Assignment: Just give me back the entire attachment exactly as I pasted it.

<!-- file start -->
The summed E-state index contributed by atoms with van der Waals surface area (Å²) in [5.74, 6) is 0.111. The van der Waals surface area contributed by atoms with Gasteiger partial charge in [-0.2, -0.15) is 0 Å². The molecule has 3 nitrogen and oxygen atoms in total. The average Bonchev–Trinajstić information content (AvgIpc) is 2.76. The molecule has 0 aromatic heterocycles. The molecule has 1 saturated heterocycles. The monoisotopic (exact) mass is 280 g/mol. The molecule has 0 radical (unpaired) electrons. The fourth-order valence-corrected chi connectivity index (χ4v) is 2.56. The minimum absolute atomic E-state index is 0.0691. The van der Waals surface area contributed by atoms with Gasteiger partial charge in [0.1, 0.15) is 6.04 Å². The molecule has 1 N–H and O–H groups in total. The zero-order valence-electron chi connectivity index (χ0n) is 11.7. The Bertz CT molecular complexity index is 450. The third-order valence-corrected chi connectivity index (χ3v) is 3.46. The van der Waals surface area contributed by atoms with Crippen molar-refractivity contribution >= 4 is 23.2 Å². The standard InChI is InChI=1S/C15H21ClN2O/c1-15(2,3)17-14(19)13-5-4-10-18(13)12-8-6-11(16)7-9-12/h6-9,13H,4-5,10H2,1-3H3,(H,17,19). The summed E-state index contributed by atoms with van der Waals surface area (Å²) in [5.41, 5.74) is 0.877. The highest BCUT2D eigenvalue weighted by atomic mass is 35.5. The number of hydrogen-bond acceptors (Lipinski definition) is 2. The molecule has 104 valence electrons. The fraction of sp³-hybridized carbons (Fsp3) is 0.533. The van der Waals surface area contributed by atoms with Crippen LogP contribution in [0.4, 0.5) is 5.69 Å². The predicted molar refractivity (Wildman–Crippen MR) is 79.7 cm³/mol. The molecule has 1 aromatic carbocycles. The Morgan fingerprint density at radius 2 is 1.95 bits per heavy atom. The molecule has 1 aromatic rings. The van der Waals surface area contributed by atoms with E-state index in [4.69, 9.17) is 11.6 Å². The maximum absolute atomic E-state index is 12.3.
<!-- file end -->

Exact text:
The summed E-state index contributed by atoms with van der Waals surface area (Å²) in [5.74, 6) is 0.111. The van der Waals surface area contributed by atoms with Gasteiger partial charge in [-0.2, -0.15) is 0 Å². The molecule has 3 nitrogen and oxygen atoms in total. The average Bonchev–Trinajstić information content (AvgIpc) is 2.76. The molecule has 0 aromatic heterocycles. The molecule has 1 saturated heterocycles. The monoisotopic (exact) mass is 280 g/mol. The molecule has 0 radical (unpaired) electrons. The fourth-order valence-corrected chi connectivity index (χ4v) is 2.56. The minimum absolute atomic E-state index is 0.0691. The van der Waals surface area contributed by atoms with Gasteiger partial charge in [0.1, 0.15) is 6.04 Å². The molecule has 1 N–H and O–H groups in total. The zero-order valence-electron chi connectivity index (χ0n) is 11.7. The Bertz CT molecular complexity index is 450. The third-order valence-corrected chi connectivity index (χ3v) is 3.46. The van der Waals surface area contributed by atoms with Crippen molar-refractivity contribution >= 4 is 23.2 Å². The standard InChI is InChI=1S/C15H21ClN2O/c1-15(2,3)17-14(19)13-5-4-10-18(13)12-8-6-11(16)7-9-12/h6-9,13H,4-5,10H2,1-3H3,(H,17,19). The summed E-state index contributed by atoms with van der Waals surface area (Å²) in [5.41, 5.74) is 0.877. The highest BCUT2D eigenvalue weighted by atomic mass is 35.5. The number of hydrogen-bond acceptors (Lipinski definition) is 2. The molecule has 104 valence electrons. The fraction of sp³-hybridized carbons (Fsp3) is 0.533. The van der Waals surface area contributed by atoms with Crippen LogP contribution in [0.4, 0.5) is 5.69 Å². The predicted molar refractivity (Wildman–Crippen MR) is 79.7 cm³/mol. The molecule has 1 aromatic carbocycles. The Morgan fingerprint density at radius 2 is 1.95 bits per heavy atom. The molecule has 1 aromatic rings. The van der Waals surface area contributed by atoms with E-state index in [4.69, 9.17) is 11.6 Å². The maximum absolute atomic E-state index is 12.3.